The Britain depicted in Britannia Hospital is a country which is deeply fractured, being torn apart by violence, injustice, inequality and the threat of revolution. But again, Anderson doesn't just fall into the trap of making propaganda, turning out his own private Battleship Potemkin. He characterises Britain as a nation about to turn its back not merely on socialism and the achievements of the welfare state, but on idealism and intelligence as a whole in favour of the simplicity of brute force and tribal warfare. The riot scenes are kinetic and frightening, but they also have a heart-breaking quality, summed up by an image of a protester offering a riot policeman a flower, only to get her head smashed in with his baton.
The film also has very little time for the media, with both sets of film crews coming in for a lot of stick. Mick's technicians (one of whom is played by Mark Hamill) are portrayed as sensationalist and lazy: while Mick is crawling around the hospital sticking his neck out to get the footage, they get stoned and laugh themselves stupid watching documentaries about battery hens. The BBC fare no better, coming over as sycophants who fabricate events around Dr. Millar to inflate his ego and make him feel more like a God.
Despite Anderson's depression about this state of affairs, the film manages to tackle these pertinent and vital political issues without ever slipping into self-pity. Anderson's sense of righteous anger at what is unfolding is matched by fear on his part for the future of the country his loves, and by a feeling of pathos on the part of the characters. The humour is satirically vainglorious - for instance on the soundtrack, where Alan Price plays 'Rule Britannia' very slowly for maximum irony.
There is a comparison between Britannia Hospital and the work of Pink Floyd around the same period, namely The Wall, the subsequent film helmed by Alan Parker, and The Final Cut which was accompanied by a 20-minute short. Britannia Hospital itself shares certain features with The Fletcher Memorial Home: it is a bastion for a bygone age based upon privilege and order, which has since been eroded and rendered all-but-obsolete. Running through all these projects is a theme of missed chances and regret, which will echo through the plight of future generations.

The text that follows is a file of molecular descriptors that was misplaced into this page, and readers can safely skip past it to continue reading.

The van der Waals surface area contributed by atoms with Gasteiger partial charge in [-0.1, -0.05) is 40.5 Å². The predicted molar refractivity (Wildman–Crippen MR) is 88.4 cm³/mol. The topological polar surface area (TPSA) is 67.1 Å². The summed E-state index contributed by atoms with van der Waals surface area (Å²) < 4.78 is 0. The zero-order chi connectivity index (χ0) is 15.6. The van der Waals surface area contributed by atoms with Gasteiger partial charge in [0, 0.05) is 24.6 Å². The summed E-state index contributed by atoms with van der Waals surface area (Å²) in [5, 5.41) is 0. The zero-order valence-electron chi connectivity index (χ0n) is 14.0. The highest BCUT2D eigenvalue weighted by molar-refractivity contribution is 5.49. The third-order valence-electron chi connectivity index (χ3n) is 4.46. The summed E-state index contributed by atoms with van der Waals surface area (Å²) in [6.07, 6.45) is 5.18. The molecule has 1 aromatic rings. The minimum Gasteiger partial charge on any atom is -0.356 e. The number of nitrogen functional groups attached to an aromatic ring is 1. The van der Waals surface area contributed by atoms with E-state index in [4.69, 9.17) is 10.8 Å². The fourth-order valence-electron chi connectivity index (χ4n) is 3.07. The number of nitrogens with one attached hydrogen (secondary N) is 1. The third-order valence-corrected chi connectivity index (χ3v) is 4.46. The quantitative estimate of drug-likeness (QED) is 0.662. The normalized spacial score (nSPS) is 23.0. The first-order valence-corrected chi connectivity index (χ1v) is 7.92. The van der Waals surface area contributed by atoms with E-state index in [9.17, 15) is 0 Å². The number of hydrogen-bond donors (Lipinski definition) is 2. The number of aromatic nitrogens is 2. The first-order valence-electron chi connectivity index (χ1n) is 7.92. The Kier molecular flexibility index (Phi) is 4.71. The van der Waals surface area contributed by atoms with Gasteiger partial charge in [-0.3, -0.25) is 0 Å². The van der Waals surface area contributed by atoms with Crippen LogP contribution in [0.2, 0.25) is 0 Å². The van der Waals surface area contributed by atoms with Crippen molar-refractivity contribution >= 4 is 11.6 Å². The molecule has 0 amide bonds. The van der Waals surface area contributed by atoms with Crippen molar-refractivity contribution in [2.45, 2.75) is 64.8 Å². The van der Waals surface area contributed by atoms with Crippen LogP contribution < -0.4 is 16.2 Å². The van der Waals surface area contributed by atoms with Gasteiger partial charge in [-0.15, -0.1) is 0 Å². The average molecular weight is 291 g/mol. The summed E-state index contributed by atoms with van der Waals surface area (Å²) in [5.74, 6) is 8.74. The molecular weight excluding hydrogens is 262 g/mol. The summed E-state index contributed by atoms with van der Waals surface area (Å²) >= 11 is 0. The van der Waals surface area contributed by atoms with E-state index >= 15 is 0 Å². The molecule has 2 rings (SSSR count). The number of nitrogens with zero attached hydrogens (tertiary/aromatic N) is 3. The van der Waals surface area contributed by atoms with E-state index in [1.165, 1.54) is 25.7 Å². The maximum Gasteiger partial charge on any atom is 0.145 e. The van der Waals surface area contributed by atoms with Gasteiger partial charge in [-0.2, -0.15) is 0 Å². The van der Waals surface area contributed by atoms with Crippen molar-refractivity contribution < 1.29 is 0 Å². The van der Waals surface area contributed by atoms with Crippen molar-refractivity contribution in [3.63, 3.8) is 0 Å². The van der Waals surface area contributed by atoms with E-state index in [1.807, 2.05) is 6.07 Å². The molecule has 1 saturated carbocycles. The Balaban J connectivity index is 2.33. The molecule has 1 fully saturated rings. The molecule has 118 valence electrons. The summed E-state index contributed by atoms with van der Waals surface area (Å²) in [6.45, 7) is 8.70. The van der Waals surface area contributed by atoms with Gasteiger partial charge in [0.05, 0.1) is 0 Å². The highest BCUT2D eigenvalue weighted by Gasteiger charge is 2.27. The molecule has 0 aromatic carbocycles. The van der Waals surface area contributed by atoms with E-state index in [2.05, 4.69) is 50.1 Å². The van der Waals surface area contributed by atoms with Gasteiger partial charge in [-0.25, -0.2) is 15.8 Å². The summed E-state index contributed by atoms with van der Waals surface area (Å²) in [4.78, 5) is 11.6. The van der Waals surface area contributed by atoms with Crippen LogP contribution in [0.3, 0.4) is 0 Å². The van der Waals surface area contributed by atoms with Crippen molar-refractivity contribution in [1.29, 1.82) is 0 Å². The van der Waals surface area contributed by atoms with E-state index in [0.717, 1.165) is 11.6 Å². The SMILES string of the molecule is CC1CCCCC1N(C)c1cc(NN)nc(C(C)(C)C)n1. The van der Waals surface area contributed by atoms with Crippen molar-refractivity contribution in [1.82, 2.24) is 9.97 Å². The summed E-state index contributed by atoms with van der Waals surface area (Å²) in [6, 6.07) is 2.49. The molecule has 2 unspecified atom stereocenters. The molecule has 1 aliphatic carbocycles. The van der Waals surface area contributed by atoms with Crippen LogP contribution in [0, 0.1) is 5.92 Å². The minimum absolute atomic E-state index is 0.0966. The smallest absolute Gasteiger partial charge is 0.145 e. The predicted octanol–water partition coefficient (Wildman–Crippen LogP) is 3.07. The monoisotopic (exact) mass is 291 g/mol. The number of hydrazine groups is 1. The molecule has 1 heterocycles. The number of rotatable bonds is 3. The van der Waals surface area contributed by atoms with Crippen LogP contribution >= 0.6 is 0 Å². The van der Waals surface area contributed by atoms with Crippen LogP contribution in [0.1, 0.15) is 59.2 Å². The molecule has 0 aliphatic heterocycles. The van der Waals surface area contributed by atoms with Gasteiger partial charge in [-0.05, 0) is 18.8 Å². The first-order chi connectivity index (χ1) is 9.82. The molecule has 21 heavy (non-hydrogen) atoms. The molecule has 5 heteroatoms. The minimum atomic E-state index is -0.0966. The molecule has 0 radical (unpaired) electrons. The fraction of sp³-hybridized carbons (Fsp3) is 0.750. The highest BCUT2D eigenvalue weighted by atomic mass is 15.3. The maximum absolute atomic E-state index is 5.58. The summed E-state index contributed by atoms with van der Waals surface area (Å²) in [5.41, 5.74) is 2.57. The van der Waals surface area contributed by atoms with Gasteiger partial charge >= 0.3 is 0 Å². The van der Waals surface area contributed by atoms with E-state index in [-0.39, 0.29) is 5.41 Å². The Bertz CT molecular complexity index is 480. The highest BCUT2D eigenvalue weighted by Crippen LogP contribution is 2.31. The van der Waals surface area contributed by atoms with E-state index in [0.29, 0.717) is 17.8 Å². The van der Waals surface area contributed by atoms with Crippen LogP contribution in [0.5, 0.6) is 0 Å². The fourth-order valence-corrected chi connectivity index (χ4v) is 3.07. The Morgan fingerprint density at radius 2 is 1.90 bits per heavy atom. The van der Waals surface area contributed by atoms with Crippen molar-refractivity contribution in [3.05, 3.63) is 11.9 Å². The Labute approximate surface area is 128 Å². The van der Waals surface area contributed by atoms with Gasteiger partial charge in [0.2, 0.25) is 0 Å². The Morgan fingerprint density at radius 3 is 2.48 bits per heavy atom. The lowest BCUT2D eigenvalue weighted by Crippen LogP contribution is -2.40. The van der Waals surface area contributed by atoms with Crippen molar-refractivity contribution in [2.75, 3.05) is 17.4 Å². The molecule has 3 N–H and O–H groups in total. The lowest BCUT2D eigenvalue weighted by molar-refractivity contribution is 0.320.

Britannia Hospital is also an attack on positivism, showing the march of scientific progress continuing at the expense of mankind. One of the core themes of modernist art is Man feeling lost in a world which is constantly evolving, and which He at best struggles and at worst fails to control. In this case we have Dr. Millar, up to his old tricks again, as the maverick private pioneer being sponsored by (but not controlled by) the state.
Where O Lucky Man! felt in places like The Island of Dr. Moreau, the horror elements of Britannia Hospital are a retuning of Frankenstein. It takes a story about humans trying to live forever, leaves in Mary Shelley's warnings about the dangers of progress, and adds disturbing allegories for social engineering. What begins with Travis finding foetuses in jars or freezers full of limbs culminates in a terrifying sequence where his head is grafted onto Millar's monster - it comes to life, only to attack its creator and disintegrate. The gore in these scenes is worthy of anything in Sweeney Todd or Lucio Fulci, coming virtually out of nowhere and being terrifying gruesome.
But by far the highlight of Britannia Hospital is its final scene. With a cross-section of society gathered, from royalty to revolutionaries, Millar gives a passionate speech about humanity's need to reinvent itself and the inherent injustices of the status quo. He concludes by revealing 'Genesis', a giant brain which begins to recite from Hamlet before repeating the line 'How like a God'. It's a wonderfully judged paean complimented by creepy special effects and Crowden as his absolute best.
There are flaws with Britannia Hospital. Some of the broader, more farcical comedy doesn't work, such as the clichéd sequence of Travis crawling out of the mass of people. And its sexual politics have not dated all that well: the random sex scene with the nurse feels jarring and unnecessary. But as both a plea for intelligence in a time of crisis and a savage social satire, it still holds up both on its own and as a fine conclusion to the trilogy. It's a twisted tale of compassion and caustic humour, and remains a hidden gem of British cinema.